Why Do Leaders Matter?: Exploring Leaders' Risk Propensities and Nuclear Proliferation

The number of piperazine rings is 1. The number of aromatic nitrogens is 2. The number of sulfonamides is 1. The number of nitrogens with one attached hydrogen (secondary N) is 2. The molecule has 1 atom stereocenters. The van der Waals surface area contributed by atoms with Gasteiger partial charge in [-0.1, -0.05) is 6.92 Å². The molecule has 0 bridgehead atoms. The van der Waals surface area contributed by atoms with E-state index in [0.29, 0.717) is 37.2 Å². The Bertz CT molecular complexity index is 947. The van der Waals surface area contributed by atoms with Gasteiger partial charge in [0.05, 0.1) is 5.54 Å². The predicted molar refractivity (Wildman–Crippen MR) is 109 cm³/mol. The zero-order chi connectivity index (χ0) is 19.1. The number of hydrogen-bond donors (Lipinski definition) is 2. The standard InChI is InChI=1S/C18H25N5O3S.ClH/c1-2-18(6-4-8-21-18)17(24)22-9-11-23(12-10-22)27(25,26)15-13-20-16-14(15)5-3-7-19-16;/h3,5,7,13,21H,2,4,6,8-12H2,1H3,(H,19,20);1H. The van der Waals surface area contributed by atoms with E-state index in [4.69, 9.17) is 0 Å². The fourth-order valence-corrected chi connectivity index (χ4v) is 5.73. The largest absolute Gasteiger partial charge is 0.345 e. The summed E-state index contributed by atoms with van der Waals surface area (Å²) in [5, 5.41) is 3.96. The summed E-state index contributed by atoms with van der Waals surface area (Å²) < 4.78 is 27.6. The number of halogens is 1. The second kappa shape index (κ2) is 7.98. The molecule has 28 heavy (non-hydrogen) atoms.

The purpose of this dissertation is to identify what motivates leaders to seek to possess nuclear weapons. I argue that individual leaders’ risk propensities are associated with their behaviors in regard to nuclear proliferation. To test my theory, I aim to create a new dataset of leaders’ risk propensities on approximately 1,700 leaders from 1945 to 2000. My risk propensity index draws on insights from psychology and business management, which suggest that leaders’ age, socioeconomic backgrounds, college major, military experience, and international experience contribute to his or her risk tolerance. I build on data from the Leader Experience and Attribute Descriptions (LEAD) dataset. I supplement this data with my own in-depth coding of the demographic backgrounds of leaders, including childhood wealth, college major, and international experience. I find that certain demographic characteristics of leaders that are used as proxies for examining their risk propensity significantly influence their risk-taking behaviors with respect to nuclear weapons pursuit. I conclude that leaders possessing relatively higher levels of risk propensity are more likely to pursue nuclear weapons than leaders with lower levels of risk propensity. These statistical results are further confirmed by more in-depth case studies on South Korea and India.